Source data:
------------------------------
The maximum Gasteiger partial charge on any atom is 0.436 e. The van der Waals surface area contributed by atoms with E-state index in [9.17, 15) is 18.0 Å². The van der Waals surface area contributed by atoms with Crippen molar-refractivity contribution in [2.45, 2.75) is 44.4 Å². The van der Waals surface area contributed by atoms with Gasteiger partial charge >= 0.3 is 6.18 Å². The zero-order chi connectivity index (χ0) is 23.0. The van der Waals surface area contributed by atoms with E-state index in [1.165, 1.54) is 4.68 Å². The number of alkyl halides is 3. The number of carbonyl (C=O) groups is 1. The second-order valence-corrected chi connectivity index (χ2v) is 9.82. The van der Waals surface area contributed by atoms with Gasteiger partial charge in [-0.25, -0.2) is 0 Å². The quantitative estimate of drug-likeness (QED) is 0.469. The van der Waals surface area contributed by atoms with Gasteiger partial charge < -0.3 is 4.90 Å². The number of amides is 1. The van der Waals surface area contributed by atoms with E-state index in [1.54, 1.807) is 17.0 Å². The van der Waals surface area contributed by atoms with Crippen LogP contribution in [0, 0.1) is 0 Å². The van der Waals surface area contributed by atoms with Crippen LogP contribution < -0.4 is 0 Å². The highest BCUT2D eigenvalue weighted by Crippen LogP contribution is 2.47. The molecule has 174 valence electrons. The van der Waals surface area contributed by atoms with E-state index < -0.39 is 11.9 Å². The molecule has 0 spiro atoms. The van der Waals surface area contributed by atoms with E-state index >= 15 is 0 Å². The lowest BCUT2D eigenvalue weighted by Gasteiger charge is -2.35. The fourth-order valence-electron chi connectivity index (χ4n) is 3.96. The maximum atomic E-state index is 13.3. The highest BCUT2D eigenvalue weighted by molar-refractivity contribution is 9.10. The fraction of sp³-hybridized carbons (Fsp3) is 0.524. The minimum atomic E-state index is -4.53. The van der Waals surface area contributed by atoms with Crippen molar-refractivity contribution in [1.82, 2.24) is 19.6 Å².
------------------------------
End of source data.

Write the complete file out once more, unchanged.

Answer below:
The maximum Gasteiger partial charge on any atom is 0.436 e. The van der Waals surface area contributed by atoms with E-state index in [9.17, 15) is 18.0 Å². The van der Waals surface area contributed by atoms with Crippen molar-refractivity contribution in [2.45, 2.75) is 44.4 Å². The van der Waals surface area contributed by atoms with Gasteiger partial charge >= 0.3 is 6.18 Å². The zero-order chi connectivity index (χ0) is 23.0. The van der Waals surface area contributed by atoms with E-state index in [1.165, 1.54) is 4.68 Å². The number of alkyl halides is 3. The number of carbonyl (C=O) groups is 1. The second-order valence-corrected chi connectivity index (χ2v) is 9.82. The van der Waals surface area contributed by atoms with Gasteiger partial charge in [-0.25, -0.2) is 0 Å². The quantitative estimate of drug-likeness (QED) is 0.469. The van der Waals surface area contributed by atoms with Gasteiger partial charge < -0.3 is 4.90 Å². The number of amides is 1. The van der Waals surface area contributed by atoms with E-state index in [1.54, 1.807) is 17.0 Å². The van der Waals surface area contributed by atoms with Crippen LogP contribution in [0, 0.1) is 0 Å². The van der Waals surface area contributed by atoms with Crippen LogP contribution < -0.4 is 0 Å². The highest BCUT2D eigenvalue weighted by Crippen LogP contribution is 2.47. The molecule has 174 valence electrons. The van der Waals surface area contributed by atoms with E-state index < -0.39 is 11.9 Å². The molecule has 0 spiro atoms. The van der Waals surface area contributed by atoms with E-state index >= 15 is 0 Å². The lowest BCUT2D eigenvalue weighted by Gasteiger charge is -2.35. The fourth-order valence-electron chi connectivity index (χ4n) is 3.96. The maximum atomic E-state index is 13.3. The highest BCUT2D eigenvalue weighted by molar-refractivity contribution is 9.10. The fraction of sp³-hybridized carbons (Fsp3) is 0.524. The minimum atomic E-state index is -4.53. The van der Waals surface area contributed by atoms with Crippen molar-refractivity contribution in [1.82, 2.24) is 19.6 Å².